Future of farming: a Brexit battle for the British landscape

Environment secretary seeking ‘new blood’ to make UK agriculture greener and more productive as subsidies phased out

Farming UK
Environment secretary seeking ‘new blood’ to make UK agriculture greener and more productive as subsidies phased out
(Image credit: Getty Images)

The end of the Brexit transition period will bring sweeping changes to the UK farming sector in one of the largest policy shifts the industry has seen in decades, the government has announced.

Under the plans, farmers in England “will need to cut carbon emissions, create more space for wildlife and make improvements to animal welfare in order to access public money” after the UK leaves the EU and its common agricultural policy next year, The Independent reports.

Environment Secretary George Eustice told BBC Breakfast this morning that the shift towards more environmentally friendly and sustainable farming practices “will be an evolution not a revolution”.

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“If we work together to get this right, then a decade from now the rest of the world will want to follow our lead,” he added.

What is the government proposing?

Between next year and 2028, Downing Street will gradually phase out the “direct payments” per hectare handed to farmers under the EU’s Common Agricultural Policy, which total £1.8bn a year in England. Instead, the money will be used to fund the new Environmental Land Management (ELM) scheme.

Eustice told Sky News that the post-Brexit strategy would free farmers in England from the “constraints” of the EU’s controversial system.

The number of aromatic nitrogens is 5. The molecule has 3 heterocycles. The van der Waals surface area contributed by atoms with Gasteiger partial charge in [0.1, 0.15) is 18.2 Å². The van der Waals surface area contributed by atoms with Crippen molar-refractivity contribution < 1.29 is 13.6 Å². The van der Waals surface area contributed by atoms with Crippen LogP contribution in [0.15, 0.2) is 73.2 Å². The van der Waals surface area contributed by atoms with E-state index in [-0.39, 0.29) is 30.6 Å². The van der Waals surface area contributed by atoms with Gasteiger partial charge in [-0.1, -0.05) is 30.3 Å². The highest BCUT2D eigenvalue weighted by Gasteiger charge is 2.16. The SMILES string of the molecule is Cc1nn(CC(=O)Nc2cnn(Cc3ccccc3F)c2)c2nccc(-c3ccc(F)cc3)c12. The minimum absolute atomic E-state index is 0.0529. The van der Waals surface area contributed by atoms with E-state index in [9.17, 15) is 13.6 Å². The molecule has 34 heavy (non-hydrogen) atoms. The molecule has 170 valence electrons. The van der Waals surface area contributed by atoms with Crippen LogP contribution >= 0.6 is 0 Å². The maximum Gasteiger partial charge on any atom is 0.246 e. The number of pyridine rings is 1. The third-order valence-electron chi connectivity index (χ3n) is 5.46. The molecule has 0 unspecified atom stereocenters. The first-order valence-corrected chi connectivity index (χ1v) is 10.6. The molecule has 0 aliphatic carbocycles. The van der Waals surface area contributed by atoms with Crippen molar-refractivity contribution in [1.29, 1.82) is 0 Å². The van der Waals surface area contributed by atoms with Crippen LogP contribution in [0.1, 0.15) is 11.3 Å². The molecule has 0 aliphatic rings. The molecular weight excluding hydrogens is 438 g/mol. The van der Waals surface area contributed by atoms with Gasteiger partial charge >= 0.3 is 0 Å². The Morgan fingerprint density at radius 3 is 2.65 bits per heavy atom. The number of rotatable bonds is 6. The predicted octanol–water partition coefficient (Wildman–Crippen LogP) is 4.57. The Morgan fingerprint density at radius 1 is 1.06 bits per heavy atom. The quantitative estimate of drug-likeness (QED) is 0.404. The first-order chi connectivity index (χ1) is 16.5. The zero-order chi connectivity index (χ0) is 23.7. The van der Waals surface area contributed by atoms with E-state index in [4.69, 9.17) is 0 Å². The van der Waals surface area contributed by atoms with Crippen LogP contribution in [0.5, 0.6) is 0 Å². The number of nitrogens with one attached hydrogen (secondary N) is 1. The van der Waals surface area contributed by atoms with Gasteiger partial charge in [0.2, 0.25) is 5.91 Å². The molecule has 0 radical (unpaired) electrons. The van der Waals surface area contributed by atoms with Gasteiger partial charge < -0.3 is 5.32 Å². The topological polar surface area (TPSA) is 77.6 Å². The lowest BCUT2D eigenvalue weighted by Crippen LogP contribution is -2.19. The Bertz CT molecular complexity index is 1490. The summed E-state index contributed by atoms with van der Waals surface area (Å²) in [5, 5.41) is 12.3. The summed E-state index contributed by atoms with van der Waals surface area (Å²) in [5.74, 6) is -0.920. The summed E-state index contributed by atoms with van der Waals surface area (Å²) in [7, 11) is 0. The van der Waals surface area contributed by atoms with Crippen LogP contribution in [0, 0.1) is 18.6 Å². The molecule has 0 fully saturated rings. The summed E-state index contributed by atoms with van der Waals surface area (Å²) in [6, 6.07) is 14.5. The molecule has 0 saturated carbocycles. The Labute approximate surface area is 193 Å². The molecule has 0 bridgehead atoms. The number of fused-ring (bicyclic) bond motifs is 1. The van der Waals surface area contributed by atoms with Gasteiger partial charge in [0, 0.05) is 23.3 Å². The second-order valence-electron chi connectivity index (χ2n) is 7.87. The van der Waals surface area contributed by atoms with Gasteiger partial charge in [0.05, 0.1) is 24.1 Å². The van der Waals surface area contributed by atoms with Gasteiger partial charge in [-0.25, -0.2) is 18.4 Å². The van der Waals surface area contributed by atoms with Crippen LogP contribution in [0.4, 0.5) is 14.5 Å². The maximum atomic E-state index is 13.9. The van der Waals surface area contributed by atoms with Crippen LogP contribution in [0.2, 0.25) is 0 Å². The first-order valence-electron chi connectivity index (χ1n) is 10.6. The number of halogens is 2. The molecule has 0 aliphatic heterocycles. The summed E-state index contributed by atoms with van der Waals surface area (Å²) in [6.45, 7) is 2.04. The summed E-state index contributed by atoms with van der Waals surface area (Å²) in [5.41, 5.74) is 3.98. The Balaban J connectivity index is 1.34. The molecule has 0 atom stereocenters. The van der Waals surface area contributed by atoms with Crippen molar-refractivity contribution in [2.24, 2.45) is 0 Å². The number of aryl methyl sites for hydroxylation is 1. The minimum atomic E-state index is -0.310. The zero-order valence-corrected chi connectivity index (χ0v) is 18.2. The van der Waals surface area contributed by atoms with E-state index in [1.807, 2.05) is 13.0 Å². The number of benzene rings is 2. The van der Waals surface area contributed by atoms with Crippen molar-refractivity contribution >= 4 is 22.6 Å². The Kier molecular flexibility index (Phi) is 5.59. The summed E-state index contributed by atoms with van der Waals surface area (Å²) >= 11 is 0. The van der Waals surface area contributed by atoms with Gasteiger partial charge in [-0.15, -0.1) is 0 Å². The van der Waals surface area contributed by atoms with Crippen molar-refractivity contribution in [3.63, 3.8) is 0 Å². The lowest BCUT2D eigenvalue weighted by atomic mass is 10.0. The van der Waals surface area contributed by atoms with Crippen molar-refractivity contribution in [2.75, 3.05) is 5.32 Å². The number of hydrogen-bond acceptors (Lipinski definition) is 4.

During a visit to a farm in East Sussex on Sunday, the environment secretary told reporters that the bloc’s approach was about “rewarding land area rather than what’s done for the environment”. But with Brexit just around the corner, Britain’s “future agriculture policy is going to reward farmers for doing things to reduce climate change and carbon impact”, he added.

The money saved from reducing the current subsidies will be used to pay farmers “to harness their land to protect wildlife and boost carbon stocks through actions such as tree planting and restoring soils”, The Independent reports.

Farmers will also “be supported to improve animal welfare, and the change could see them being paid for reducing the use of cages and crates used in poultry and pig farming, and ending practices such as beak trimming and tail-docking”, adds The Telegraph.

And further public money will be available to help them improve their profitability through “hi-tech and sustainable farming methods”, the newspaper continues.

Alternatively, existing farmers who want out will be offered lump-sum “exit payments”, in a bid to bring “new blood” into the sector, says The Times.

These payments will allow anyone who has had enough of farming to retire “with dignity”, said Eustice, and pave the way for new entrants to the industry who can “bring to the farm something new, different and fresh”.